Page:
Belfast and the poison of identity politics
I spent yesterday in Belfast, Northern Ireland, a city that nearly destroyed itself thanks to the embrace of identity politics. For three decades of the late twentieth century, physically indistinguishable Irish people slaughtered each other using terrorism based on their tribal identity as Catholics or Protestants. Terror bombings of pubs were a common tactic, as were kidnappings and torture.
It wasn't even a religious conflict, for the correct path to salvation or any religious doctrine at all was never a point of dispute. The Protestant terrorists identified as British and wanted to remain part of the United Kingdom, while the Catholic terrorists wanted to unite with their cousins to the south in a United Ireland. Despite common Irishness and Christianity, people in large numbers felt justified in slaughtering strangers in the name vengeance for wrongs of the past.
It was obvious, driving on Falls Road in the heart of Catholic West Belfast and Shankill Road in Protestant West Belfast – less than a mile away – that grudges are still deeply felt, despite a peace process that began in 1994 with a ceasefire, which continues today. A map of the religious enclaves in Belfast used by British forces during The Troubles, as they are known, shows that Catholic and Protestant neighborhoods are scattered all over. On this map, seen at the Museum of Irish Republican History in Belfast, Catholic neighborhoods are in green, and Protestant areas are shown in orange [i].
So far as I was able to discover, there are still no neighborhoods in Belfast that are integrated today, so deeply held are the grudges.
The violence in Belfast became so terrible that 13 miles of wall were constructed to separate enclaves. Along Falls Road, murals cover remaining parts of the wall, and today one sees how the radical partisans of the IRA side identify with other practitioners of identity politics elsewhere, united in (past – one hopes) terrorism used in the cause of Catalonian independence and Palestinian resistance to the existence of Israel.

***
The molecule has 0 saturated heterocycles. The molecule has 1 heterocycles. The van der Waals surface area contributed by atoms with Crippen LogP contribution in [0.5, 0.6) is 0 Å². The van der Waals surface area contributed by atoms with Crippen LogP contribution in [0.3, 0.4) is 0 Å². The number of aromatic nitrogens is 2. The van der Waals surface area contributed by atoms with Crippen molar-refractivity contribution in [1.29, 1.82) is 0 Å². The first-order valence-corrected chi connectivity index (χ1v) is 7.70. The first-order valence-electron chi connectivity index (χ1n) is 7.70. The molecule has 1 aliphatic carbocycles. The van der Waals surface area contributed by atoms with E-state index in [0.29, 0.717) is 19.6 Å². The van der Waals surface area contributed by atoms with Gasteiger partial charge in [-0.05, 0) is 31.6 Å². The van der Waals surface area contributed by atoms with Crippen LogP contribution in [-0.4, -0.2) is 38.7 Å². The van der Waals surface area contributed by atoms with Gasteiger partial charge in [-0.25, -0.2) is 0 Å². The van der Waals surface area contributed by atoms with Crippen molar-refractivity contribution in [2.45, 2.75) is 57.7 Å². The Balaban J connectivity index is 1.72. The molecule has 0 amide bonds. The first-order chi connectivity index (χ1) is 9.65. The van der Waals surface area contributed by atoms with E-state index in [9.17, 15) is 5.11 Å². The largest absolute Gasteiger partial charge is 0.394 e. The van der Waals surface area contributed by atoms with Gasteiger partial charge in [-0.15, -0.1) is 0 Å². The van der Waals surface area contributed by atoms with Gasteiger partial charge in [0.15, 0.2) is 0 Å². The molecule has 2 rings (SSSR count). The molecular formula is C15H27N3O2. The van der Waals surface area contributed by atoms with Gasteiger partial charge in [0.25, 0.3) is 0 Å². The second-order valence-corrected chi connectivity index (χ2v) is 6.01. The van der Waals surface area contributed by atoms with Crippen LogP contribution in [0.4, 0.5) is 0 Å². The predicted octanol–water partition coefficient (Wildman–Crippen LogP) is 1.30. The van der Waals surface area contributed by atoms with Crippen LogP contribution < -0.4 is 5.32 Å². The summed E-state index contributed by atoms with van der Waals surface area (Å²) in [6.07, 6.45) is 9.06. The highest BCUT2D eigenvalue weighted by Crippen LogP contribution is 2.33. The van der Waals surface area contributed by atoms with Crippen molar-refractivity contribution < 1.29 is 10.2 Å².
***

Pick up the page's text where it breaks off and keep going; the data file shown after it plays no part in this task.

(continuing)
One part of the wall remains as an actual barrier. This view is from the Protestant side. I was told that the additions to make the wall higher were done to prevent Molotov cocktails from being lobbed over the wall to firebomb residences:
The Troubles economically devastated Northern Ireland and affected the Republic of Ireland as well, driving out investment and stifling new economic activity. Belfast had been a major industrial center, with shipbuilding, heavy engineering, and linen production powering its growth. It was as badly devastated by de-industrialization as anywhere in the American Rust Belt, but with the added problem of terrorism. Today, Northern Island is dependent on billions of pounds a year in subsidies from Britain.
Today, all of Ireland is riveted over Brexit, with the issue of re-introducing a border and customs duties between Northern Ireland and the Irish Republic a major concern. Both sides in Ireland want to continue the economic integration that has resulted from E.U. membership by both Britain and Ireland. The M 1 Motorway between Dublin and Belfast is full of heavy trucks carrying goods produced or imported to one side of the invisible border to the other, just as heavy trucks move across state lines in America. The only visible manifestation of the border today is a sign reading "Welcome to Northern Ireland" along the highway, with "Northern" spray-painted out and replaced by "United" by some vandal.
The conclusion that I draw from my brief experience is that identity politics is poisonous and ought to be shunned by all people interested in peace and prosperity. Alas, hatred of "The Other" is useful as a means of uniting one's own. In terms of American politics, President Trump often makes the point that we are one nation, that "we all bleed red, white, and blue." His opponents seem to be pushing us in the direction of our own Troubles.
Draw the appropriate conclusions and vote next month.
[i] The color coding dates to the Battle of the Boyne in 1690, when forces of Dutch-born Protestant William of Orange defeated those of Catholic James II, who had abdicated the British throne. July 12, when the battle concluded, is celebrated by Protestants in Northern Ireland and in past years was often an occasion for violence.